Monday Motivation: We are the word-wielders
I’m still entangled in the wilds of The Magic Mountain. I learned during a break in my hectic reading schedule that a lexical analysis of the original German version of the book revealed that the 362 000 word magnum opus employed over 36 000 different words. That is astonishing. Shakespeare by contrast used 31,534 words over all his published works.
I decided to dig a little deeper into this matter of personal vocabularies, and discovered that we need to distinguish between our active vocabularies, and our passive vocabularies. Our active vocabulary is that assemblage of words we use in our speech and our writing. Our passive vocabulary consists of words we recognise but haven’t used.
I take some delight in flourishing rarely used words. Like sesquipedalian; and aeolian; and hamadryad…
I’ve been accused of being a linguistic show-off. Surely not.
But Mann and Shakespeare aside, what is the average human’s active vocabulary? Research tells us: 20 000 words; and our passive vocab adds a further 20 000 to the total.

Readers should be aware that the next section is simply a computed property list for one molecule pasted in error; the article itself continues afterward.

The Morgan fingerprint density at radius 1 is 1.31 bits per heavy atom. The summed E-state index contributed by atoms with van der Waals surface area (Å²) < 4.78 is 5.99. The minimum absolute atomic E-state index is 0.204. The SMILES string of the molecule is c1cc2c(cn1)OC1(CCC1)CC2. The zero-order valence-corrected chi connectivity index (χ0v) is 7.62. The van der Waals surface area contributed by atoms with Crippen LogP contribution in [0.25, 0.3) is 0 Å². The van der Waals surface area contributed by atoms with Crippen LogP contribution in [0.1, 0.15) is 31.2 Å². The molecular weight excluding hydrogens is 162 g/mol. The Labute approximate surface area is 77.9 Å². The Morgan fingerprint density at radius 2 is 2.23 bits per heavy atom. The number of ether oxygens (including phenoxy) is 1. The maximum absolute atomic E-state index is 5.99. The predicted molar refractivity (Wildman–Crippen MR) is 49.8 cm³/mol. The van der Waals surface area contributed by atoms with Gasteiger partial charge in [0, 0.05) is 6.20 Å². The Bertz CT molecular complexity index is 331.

And yet, when we set about describing a vista of mountains at dusk, we frequently find ourselves using the most exhausted of cliches: the panorama is “beautiful” or “awesome” we write. We might stretch for a metaphor and come up with “the landscape before him was a rhapsody of greys and blues”.
But, as Trump said, we have “the best words” – so the question is, why don’t we use them? Why don’t we dig deeper into that repository when we’re confronted with a landscape and write, perhaps, “one shade of blue merged with another until the last peaks of the chain were indistinguishable from the sky itself, phantoms against the gathering night”? (Or any one of a million alternatives that try to recreate in our reader’s mind these subtle traceries of nature.)
Is it laziness? Or are we so consumed with the ambition to write so many words a day that we neglect to consider the aptness of those words, or the power that, arranged in the right order, they can generate?
And then I remembered Hemingway, and the simplicity of his prose in The Old Man and the Sea. Back to Google I went and discovered just a few clicks later that in that novella – only 27 000 words long – Hemingway used just 2605 different words.
(And Dr Seuss, famously, only used 50 different words in the composition of that work of genius, Green Eggs and Ham.)
So what conclusions can you draw from all these numbers? That finally great writing’s got nothing to do with numbers, and everything to do with the words you chose, and the way you wield them.
But it’s fun playing.